Cohasset Landlord Ordered to Stay Away From Store Owner Following Bias-Motivated Harassment
DEDHAM – A commercial landlord in Cohasset has been ordered to stay away from his tenant, an Arab store owner, and his family and employees because of bias-motivated verbal harassment and threats, Attorney General Martha Coakley announced today.
On March 10, the AG’s Office filed a complaint in Norfolk Superior Court against Roger Q. Hill alleging a pattern of threatening, intimidating, and coercive behavior toward his tenant. On Friday, Judge Laurence Pierce ordered a preliminary injunction against Hill prohibiting him from entering the business without notice (except in emergency situations) or approaching within 20 feet of the tenant, his family, or employees for any reason unrelated to his role as a landlord. The injunction also prohibits any other civil rights violations.
“We allege this man engaged in a pattern of bias-motivated harassment and unfair business practices that interfered with the victim’s rights and ability to run his family-owned business,” AG Coakley said. “No one should fear for his or her own safety because of who they are or how they are perceived.”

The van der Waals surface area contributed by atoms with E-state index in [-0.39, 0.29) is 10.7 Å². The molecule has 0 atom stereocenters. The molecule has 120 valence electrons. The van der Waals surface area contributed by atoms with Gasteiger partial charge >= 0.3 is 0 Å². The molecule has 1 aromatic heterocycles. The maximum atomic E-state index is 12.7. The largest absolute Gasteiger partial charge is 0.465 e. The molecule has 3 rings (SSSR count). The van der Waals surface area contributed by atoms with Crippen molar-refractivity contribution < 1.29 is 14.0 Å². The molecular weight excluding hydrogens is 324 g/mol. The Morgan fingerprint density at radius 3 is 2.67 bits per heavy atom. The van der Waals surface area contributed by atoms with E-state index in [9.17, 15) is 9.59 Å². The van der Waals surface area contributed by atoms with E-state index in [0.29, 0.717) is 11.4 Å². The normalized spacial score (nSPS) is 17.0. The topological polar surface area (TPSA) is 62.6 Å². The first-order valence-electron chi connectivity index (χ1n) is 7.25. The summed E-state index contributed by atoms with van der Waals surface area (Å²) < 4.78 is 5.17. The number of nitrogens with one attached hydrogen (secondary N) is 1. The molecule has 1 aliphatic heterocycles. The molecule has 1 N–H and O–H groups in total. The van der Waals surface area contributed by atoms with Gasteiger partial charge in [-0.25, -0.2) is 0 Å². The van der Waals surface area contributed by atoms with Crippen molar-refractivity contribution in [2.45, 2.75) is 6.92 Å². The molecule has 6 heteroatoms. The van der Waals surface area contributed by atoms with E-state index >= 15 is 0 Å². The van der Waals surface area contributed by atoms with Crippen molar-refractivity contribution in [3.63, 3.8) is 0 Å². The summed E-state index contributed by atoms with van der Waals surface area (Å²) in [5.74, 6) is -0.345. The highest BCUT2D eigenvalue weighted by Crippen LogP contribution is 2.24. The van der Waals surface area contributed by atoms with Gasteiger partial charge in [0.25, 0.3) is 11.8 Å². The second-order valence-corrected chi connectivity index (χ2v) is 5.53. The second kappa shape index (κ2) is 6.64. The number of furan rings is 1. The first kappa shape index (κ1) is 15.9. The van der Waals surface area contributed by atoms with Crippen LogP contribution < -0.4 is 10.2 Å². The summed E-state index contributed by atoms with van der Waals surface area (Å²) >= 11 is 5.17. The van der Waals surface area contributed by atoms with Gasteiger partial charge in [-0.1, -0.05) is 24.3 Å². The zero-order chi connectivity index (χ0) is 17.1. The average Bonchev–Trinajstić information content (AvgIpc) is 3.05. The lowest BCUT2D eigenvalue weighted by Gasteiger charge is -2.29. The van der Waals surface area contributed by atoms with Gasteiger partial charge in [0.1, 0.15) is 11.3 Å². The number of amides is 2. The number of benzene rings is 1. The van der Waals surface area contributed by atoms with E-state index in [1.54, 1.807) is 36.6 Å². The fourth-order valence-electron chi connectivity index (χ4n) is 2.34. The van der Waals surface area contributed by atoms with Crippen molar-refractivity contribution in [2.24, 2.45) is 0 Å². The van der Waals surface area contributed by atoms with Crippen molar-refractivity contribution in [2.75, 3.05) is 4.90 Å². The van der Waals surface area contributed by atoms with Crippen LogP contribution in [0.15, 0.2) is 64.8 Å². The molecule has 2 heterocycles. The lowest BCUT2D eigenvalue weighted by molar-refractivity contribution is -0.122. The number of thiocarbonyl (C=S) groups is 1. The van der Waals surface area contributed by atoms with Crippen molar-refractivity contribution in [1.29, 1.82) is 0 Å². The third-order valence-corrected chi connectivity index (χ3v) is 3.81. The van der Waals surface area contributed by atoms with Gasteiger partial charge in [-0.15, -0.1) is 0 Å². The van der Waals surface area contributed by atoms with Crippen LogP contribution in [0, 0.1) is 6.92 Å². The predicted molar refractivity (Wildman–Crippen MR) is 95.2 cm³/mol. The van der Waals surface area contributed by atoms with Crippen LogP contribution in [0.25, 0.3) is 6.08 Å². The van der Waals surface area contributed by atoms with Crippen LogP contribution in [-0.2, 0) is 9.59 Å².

According to the complaint, the harassment began in 2008 shortly after the tenant and his family began operating their pizza restaurant on Hill’s commercial property in Cohasset and has escalated dramatically over the past year. The alleged harassment has included repeated interruptions of business activities without permission, unfounded complaints to the police, and the repeated use of racial slurs towards the tenant, his family, and his employees. Hill also allegedly threatened the tenant’s life and compared one of his employees to the terrorists who flew planes into the World Trade Center.
The AG’s complaint seeks civil penalties and monetary damages for the violations, along with a court order for Hill to stop the harassment on a permanent basis.
The Attorney General’s Office brought this action, following a referral from the Cohasset Police Department, under the Massachusetts Civil Rights Act (MCRA) and the Massachusetts Consumer Protection Act.
Under the MCRA, the AG’s Office may obtain injunctions against individuals who threaten, intimidate, or coerce victims because of their membership in a protected class – race, religion, sexual orientation, or disability, for example – or because they are exercising their rights, such as the right to use public ways or places, the right to associate, or the right to be safe and secure. In August, Cohasset Police filed a criminal complaint against Hill for his repeated harassment of the store owner.
Since taking office in 2007, AG Coakley has obtained more than 40 civil rights injunctions on behalf of victims of hate crimes, often working in close collaboration with police departments and District Attorney’s offices throughout the Commonwealth.
This case is being handled by Michelle Leung, Kimberly Strovink, and Kasha Ambroise, all of AG Coakley’s Civil Rights Division.
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